Body fat distribution and male/female differences in lipids and lipoproteins.
The role of body fat distribution, as assessed by the ratio of waist-to-hip circumferences (WHR), in statistically explaining differences in levels of lipoproteins between men and women was studied using data collected in 1985-1986 from employed adults (mean age, 40 years). As compared with the 415 women, the 709 men had higher mean levels of triglycerides (+38 mg/dl) and apolipoprotein B (+11 mg/dl) as well as lower mean levels of high density lipoprotein (HDL) cholesterol (-15 mg/dl) and apolipoprotein A-I (-19 mg/dl). Additionally, men were more overweight, consumed more alcohol, and exercised more frequently than women but were less likely to smoke cigarettes. Controlling for these characteristics, however, did not alter the differences in lipoprotein levels between men and women. In contrast, adjustment for WHR (which was greater among men) reduced the sex differences in levels of apolipoprotein B (by 98%), triglycerides (by 94%), HDL cholesterol (by 33%), and apolipoprotein A-I (by 21%). Similar results were obtained using analysis of covariance, stratification, or matching; at comparable levels of WHR, differences in lipid and lipoprotein levels between men and women were greatly reduced. Although these results are based on cross-sectional analyses of employed adults and need to be replicated in other populations, the findings emphasize the relative importance of body fat distribution. Whereas generalized obesity and body fat distribution are associated with lipid levels, fat distribution (or a characteristic influencing fat patterning) can be an important determinant of sex differences in levels of triglycerides, HDL cholesterol, and apolipoproteins B and A-I.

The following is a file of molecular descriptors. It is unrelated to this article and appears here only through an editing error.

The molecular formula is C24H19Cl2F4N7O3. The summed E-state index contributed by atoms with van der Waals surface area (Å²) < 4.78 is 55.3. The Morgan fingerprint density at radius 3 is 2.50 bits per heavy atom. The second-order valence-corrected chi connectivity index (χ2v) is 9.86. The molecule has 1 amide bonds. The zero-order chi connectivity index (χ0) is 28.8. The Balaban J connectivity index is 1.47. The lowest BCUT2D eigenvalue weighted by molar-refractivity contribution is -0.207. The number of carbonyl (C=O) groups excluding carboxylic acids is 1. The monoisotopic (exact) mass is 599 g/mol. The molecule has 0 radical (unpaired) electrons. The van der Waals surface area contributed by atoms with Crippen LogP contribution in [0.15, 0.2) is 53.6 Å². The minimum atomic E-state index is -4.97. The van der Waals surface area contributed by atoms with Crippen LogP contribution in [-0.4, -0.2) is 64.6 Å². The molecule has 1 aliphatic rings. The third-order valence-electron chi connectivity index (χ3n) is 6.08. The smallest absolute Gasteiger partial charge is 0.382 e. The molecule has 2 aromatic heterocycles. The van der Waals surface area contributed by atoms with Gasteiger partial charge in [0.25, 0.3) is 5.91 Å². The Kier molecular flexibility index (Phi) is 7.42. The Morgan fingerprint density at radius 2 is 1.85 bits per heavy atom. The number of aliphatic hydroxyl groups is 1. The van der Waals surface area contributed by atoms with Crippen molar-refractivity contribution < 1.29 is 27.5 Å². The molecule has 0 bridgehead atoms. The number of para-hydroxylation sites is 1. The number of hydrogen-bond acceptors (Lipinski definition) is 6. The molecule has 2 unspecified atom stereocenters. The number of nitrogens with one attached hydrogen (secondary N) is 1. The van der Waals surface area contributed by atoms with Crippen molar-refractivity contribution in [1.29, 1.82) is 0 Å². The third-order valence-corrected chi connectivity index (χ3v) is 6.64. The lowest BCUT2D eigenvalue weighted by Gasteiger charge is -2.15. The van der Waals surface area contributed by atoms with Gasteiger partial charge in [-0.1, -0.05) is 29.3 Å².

- Copyright © 1990 by American Heart Association